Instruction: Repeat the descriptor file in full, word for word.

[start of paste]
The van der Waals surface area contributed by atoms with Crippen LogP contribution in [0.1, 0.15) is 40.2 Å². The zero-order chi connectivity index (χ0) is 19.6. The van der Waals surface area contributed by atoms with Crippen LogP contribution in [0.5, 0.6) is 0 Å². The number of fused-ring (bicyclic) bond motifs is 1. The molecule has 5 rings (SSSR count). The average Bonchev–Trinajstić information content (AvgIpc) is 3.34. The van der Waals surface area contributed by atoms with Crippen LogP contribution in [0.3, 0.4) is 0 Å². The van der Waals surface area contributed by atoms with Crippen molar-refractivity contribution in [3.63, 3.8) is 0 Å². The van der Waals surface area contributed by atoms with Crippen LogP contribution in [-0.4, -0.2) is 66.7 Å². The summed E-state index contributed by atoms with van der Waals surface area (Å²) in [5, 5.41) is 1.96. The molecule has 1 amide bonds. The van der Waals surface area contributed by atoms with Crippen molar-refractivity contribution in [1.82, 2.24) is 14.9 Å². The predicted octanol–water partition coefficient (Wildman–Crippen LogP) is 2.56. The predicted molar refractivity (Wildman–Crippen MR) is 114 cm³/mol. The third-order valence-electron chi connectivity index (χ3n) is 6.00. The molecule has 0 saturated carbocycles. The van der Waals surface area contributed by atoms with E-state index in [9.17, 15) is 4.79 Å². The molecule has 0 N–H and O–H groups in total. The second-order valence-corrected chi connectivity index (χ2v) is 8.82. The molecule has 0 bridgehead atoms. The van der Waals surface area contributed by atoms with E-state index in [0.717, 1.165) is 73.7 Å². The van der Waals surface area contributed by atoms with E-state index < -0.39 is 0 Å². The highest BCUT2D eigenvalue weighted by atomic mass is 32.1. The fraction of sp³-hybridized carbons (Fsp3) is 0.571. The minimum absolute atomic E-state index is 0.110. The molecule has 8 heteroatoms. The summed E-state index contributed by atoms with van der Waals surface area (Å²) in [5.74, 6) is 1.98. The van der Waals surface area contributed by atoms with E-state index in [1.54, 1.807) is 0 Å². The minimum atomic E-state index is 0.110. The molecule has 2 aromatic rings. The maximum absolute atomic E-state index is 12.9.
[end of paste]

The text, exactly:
The van der Waals surface area contributed by atoms with Crippen LogP contribution in [0.1, 0.15) is 40.2 Å². The zero-order chi connectivity index (χ0) is 19.6. The van der Waals surface area contributed by atoms with Crippen LogP contribution in [0.5, 0.6) is 0 Å². The number of fused-ring (bicyclic) bond motifs is 1. The molecule has 5 rings (SSSR count). The average Bonchev–Trinajstić information content (AvgIpc) is 3.34. The van der Waals surface area contributed by atoms with Crippen LogP contribution in [0.3, 0.4) is 0 Å². The van der Waals surface area contributed by atoms with Crippen molar-refractivity contribution in [3.63, 3.8) is 0 Å². The van der Waals surface area contributed by atoms with Crippen LogP contribution in [-0.4, -0.2) is 66.7 Å². The summed E-state index contributed by atoms with van der Waals surface area (Å²) in [5, 5.41) is 1.96. The molecule has 1 amide bonds. The van der Waals surface area contributed by atoms with Crippen molar-refractivity contribution in [1.82, 2.24) is 14.9 Å². The predicted octanol–water partition coefficient (Wildman–Crippen LogP) is 2.56. The predicted molar refractivity (Wildman–Crippen MR) is 114 cm³/mol. The third-order valence-electron chi connectivity index (χ3n) is 6.00. The molecule has 0 saturated carbocycles. The van der Waals surface area contributed by atoms with E-state index in [9.17, 15) is 4.79 Å². The molecule has 0 N–H and O–H groups in total. The second-order valence-corrected chi connectivity index (χ2v) is 8.82. The molecule has 0 bridgehead atoms. The van der Waals surface area contributed by atoms with E-state index in [0.717, 1.165) is 73.7 Å². The van der Waals surface area contributed by atoms with E-state index < -0.39 is 0 Å². The highest BCUT2D eigenvalue weighted by atomic mass is 32.1. The fraction of sp³-hybridized carbons (Fsp3) is 0.571. The minimum absolute atomic E-state index is 0.110. The molecule has 8 heteroatoms. The summed E-state index contributed by atoms with van der Waals surface area (Å²) in [5.74, 6) is 1.98. The van der Waals surface area contributed by atoms with E-state index in [1.54, 1.807) is 0 Å². The minimum atomic E-state index is 0.110. The molecule has 2 aromatic rings. The maximum absolute atomic E-state index is 12.9.